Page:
General Na Waie was killed in a bomb blast at army headquarters. Hours later Vieira was shot to death in a hail of bullets as he tried to flee his home in the capital Bissau.

An army spokesman said the President’s death was an act of revenge for the earlier assassination of the army chief.

“President Vieira was killed by the army as he tried to flee his house,” said Zamora Induta. He said that the President was “taken down by bullets fired by … soldiers.”

Vieira was the ruler of Guinea-Bissau from 1980 to 1999 before being deposed in a military coup. He returned from exile in 2004 and was reinstated in 2005 as president at elections.

February 22, 2009

Detainee Who Claim Abuse to Return to Britain

The New York Times reported that the case of a Guantanamo detainee has gained international attention because of his assertions that he was tortured while in C.I.A. custody. He is scheduled to arrive in Britain on Monday.

The detainee, Binyam Mohamed, has been in American custody for nearly seven years. He was held and interrogated first in Pakistan and hen for 18 months in Morocco. He was also was held and interrogated in Afghanistan, before being moved to the Guantánamo Bay, Cuba, prison camp.

His return to Britain will mark the finish line of an 18-month standoff between the United States and Britain. Britain has been attempting to get him released since August 2007.

An anonymous British government official affirmed Mr. Mohamed’s expected return but gave no other details. On Friday, the British Foreign Office issued a statement that final arrangements were being made for his release.

Mr. Mohamed will adhere to voluntary restrictions such as a lifetime prohibition on travel to the United States, according to people who have seen the restrictions.Those people would only speak if they were anonymous.

According to ABC News, the Obama administration will start the process of releasing a prisoner from the Detainee Center at Guantanamo Bay next week, perhaps as early as Monday.

Binyam Mohamed, a 30-year-old Ethiopian and legal resident of the UK, will be moved into British custody. The British will fly Mohamed back to England. The British government has signaled it intends to place Mohamed under surveillance, yet he is not expected to be arrested.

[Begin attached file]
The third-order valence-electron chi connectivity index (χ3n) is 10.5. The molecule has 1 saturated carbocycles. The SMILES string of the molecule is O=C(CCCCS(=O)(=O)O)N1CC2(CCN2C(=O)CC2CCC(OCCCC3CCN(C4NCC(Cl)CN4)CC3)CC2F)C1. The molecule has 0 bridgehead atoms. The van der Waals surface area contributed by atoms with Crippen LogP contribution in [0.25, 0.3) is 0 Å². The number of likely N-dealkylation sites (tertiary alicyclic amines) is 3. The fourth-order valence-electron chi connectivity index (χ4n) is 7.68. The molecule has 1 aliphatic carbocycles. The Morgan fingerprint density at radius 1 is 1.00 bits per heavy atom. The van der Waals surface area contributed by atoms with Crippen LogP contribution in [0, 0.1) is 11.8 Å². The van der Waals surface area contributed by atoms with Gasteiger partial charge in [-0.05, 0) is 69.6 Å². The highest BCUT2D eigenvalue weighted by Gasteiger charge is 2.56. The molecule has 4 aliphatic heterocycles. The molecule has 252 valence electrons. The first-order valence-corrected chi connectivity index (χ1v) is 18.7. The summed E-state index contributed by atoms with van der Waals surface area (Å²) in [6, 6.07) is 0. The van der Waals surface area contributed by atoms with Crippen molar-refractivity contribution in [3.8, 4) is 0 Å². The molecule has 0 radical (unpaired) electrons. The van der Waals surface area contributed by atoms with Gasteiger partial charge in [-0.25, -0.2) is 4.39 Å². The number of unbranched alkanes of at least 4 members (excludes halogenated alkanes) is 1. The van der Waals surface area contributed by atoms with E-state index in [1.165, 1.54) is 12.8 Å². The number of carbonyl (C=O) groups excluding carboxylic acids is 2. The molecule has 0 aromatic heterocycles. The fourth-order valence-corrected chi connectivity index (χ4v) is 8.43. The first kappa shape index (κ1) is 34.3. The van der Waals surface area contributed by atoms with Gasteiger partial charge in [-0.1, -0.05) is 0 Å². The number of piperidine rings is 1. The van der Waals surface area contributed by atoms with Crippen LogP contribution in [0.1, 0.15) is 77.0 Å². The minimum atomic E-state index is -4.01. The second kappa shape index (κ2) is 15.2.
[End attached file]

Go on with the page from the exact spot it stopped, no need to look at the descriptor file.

All terrorism-related charges against Mohamed were dropped in 2007.

British authorities have long voiced their concerns about the evidence collected against Mohamed saying because of allegedly being subjected to torture by Pakistani and U.S. authorities, it is not admissible in court.

Commander Kirk Lippold, a Senior Military Fellow at Military Families United, said Mohamed's release is not safe and urged the president to reconsider his decision.

February 15, 2009

Noted Writer Is Stabbed at Book Reading in Beijing, China

The New York Times reported that a prominent writer, famous for his provocative antiestablishment Web postings, was stabbed and wounded during a book reading on Saturday.

The writer, Xu Lai, was approached in a bathroom by two men who stabbed him in the stomach. They then threatened to amputate Lai's hand before fleeing the scene said friends and fellow bloggers who posted the news on the Internet.

Some people believe the attack may have been triggered by Lai's writings, many of which criticize government corruption and make fun of the ruling Communist party.

Lai's blog, ProState in Flames, was carried by Bullog, a liberal Web site, until the government closed it down last month.

The editor of Xu Lai's articles of The Beijing News, Xiao Sanlang, said Lai remained in the hospital on Sunday, but is not suffering from life-threatening wounds.